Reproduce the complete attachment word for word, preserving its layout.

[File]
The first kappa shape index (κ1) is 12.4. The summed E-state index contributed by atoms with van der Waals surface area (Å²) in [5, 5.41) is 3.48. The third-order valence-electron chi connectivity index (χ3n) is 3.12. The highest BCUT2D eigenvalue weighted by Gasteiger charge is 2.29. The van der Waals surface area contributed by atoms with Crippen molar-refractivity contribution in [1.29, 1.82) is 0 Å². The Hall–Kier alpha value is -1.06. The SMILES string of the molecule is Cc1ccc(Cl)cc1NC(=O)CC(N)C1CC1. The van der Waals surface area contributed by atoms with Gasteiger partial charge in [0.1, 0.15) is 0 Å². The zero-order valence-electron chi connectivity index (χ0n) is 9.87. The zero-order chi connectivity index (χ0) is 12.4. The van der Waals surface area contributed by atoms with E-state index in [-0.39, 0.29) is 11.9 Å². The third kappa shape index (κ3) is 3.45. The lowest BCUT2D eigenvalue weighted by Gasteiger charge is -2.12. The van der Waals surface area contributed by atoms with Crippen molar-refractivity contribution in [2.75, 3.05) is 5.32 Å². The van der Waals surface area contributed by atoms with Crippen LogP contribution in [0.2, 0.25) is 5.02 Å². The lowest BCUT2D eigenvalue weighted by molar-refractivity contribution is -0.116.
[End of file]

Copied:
The first kappa shape index (κ1) is 12.4. The summed E-state index contributed by atoms with van der Waals surface area (Å²) in [5, 5.41) is 3.48. The third-order valence-electron chi connectivity index (χ3n) is 3.12. The highest BCUT2D eigenvalue weighted by Gasteiger charge is 2.29. The van der Waals surface area contributed by atoms with Crippen molar-refractivity contribution in [1.29, 1.82) is 0 Å². The Hall–Kier alpha value is -1.06. The SMILES string of the molecule is Cc1ccc(Cl)cc1NC(=O)CC(N)C1CC1. The van der Waals surface area contributed by atoms with Gasteiger partial charge in [0.1, 0.15) is 0 Å². The zero-order valence-electron chi connectivity index (χ0n) is 9.87. The zero-order chi connectivity index (χ0) is 12.4. The van der Waals surface area contributed by atoms with E-state index in [-0.39, 0.29) is 11.9 Å². The third kappa shape index (κ3) is 3.45. The lowest BCUT2D eigenvalue weighted by Gasteiger charge is -2.12. The van der Waals surface area contributed by atoms with Crippen molar-refractivity contribution in [2.75, 3.05) is 5.32 Å². The van der Waals surface area contributed by atoms with Crippen LogP contribution in [0.2, 0.25) is 5.02 Å². The lowest BCUT2D eigenvalue weighted by molar-refractivity contribution is -0.116.